So ... is Angus Deayton an alien?

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The Independent Online
Today I announce the publication of a book which I predict will turn out to be the best-seller of the 1995 Christmas season. It is called Great Mysteries of 1995 and what it sets out to do, apart from make me a fortune and emulate such great money-spinners of the past such as The Bermuda Triangle, is simply to survey the great mysteries of 1995.

Here is a run-down of a few of the most baffling dealt with in the book.

Whatever happened to crop circles?

All during the Eighties and Nineties there was an outbreak of attractive geometric patterns in British crop fields which caused something of a furore. Books, articles, television programmes flooded out on the subject. Now, nobody cares less about crop circles. What is the reason for this baffling lack of interest? Are the circles still appearing? Have they all gone somewhere else? Were they all hoaxes? Did we dream it all?

Where did Balti cooking come from?

No Indian in Britain had ever heard of Balti cooking before it appeared. Nobody in India had ever heard of Balti cooking. Nobody in Britain knows where in India it comes from. Nobody, if pushed to it, can satisfactorily define Balti cooking. There may not even be such a thing, yet it was one of the great success stories of 1995. So where did it come from? From outer space, as some think? From Delia Smith under an assumed name, as others suspect? Great Mysteries of 1995 inspects all the theories rigorously.

Is someone trying to ban Michael Howard from Britain?

The new Bill on immigration and asylum would have excluded Michael Howard's Romanian parents from coming to Britain, so why is he promoting a Bill to exclude people like his parents? Or is it more complex than that? Is it the Home Office itself that is anxious to promote the Bill so that, once it is law, it can be made retrospective to enable them eject Howard from this country, thus ridding the Home Office of the most noxious Home Secretary in history?

Is Angus Deayton really as dishy as he looks?

No, that's not the question. Angus Deayton does look a bit of a dish, but so would you if you sat between Ian Hislop and Paul Merton every week. The real question is: how do you pronounce his name and why is it spelt like that? Is he Dayton, as in Ohio, or is he Deeton, as in Mrs Beeton? And why is it spelt "Deay", when there is no other word in the English language with that combination of vowels? Does Angus Deayton in fact come from another planet where that spelling is common and where those looks are commonplace, and where it is actually thought funny to say things like: "And after that round Ian's team has an under-exposed 5, while Paul's team has surged into the lead with a well-developed 6"?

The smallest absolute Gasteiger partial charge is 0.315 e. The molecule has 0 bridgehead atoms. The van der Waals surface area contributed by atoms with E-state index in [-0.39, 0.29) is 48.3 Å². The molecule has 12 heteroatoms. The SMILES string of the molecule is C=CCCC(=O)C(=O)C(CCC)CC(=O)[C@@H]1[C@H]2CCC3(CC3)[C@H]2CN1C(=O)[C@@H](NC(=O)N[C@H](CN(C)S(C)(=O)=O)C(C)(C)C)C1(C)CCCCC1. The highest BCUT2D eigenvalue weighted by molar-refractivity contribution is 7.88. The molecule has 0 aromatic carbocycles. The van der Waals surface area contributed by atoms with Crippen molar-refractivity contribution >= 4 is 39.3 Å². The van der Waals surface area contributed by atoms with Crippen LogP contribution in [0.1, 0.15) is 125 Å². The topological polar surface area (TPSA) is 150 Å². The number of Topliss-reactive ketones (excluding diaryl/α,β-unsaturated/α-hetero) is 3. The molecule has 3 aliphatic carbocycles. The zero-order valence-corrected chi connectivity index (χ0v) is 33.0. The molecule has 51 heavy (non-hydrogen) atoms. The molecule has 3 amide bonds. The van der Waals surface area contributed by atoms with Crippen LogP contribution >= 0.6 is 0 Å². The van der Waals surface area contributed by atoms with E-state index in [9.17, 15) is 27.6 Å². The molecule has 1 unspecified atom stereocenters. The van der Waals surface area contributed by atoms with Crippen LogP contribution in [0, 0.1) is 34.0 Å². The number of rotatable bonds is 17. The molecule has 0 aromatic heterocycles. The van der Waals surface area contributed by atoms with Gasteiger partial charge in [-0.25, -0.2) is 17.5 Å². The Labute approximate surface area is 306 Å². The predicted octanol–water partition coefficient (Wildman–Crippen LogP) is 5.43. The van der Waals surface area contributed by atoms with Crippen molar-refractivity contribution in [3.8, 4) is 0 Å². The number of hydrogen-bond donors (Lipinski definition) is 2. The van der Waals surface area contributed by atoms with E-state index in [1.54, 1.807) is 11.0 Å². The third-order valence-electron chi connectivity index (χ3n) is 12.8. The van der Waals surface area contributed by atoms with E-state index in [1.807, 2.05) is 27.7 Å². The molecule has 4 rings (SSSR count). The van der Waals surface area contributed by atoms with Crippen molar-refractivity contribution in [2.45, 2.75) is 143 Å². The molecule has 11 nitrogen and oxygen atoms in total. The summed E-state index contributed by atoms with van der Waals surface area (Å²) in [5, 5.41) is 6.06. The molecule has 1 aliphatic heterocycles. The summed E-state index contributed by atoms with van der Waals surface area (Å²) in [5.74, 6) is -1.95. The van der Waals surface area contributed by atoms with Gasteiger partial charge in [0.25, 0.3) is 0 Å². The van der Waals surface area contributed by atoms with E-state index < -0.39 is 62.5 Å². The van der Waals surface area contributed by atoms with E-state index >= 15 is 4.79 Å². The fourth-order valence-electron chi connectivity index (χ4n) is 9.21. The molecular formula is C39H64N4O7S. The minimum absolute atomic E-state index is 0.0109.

Does the Nobel Peace Prize exist or doesn't it?

This year's Nobel Peace Price went to a British citizen, Joseph Rotblatt, for his lifelong work campaigning against nuclear arms. Nobody can remember the last time this hugely prestigious award came to Britain. Yet nobody in the Government has even acknowledged the prize, let alone made a fuss of it. Why not? Why is the Government ashamed of seeing the Nobel Peace Prize come to Britain? Are they even now selling nuclear arms to Saddam Hussein? Is Joseph Rotblatt actually from another planet altogether? Or, as seems more likely, is it the Tory government that has alien origins? Great Mysteries of 1995 looks at all the angles.

Was this the richest year on record for British water companies?

Nobody can remember a year in which profits, bonuses and fees rained so heavily on water companies in Britain. It was certainly the richest year since records began. Was this just a freak? In the words of the head of Yorkshire Water, is it a case that "Every 200 years or so there is a year so unpredictably profitable that there is no earthly way of seeing it coming"? Or was there some murkier and not so palatable reason? Were there dark, unearthly forces at work?

Why on earth did anyone ever want the Beatles to get together again, now that we know what happens when they do?

The answer, according to Great Mysteries of 1995, is "God knows, but we won't make that mistake again".

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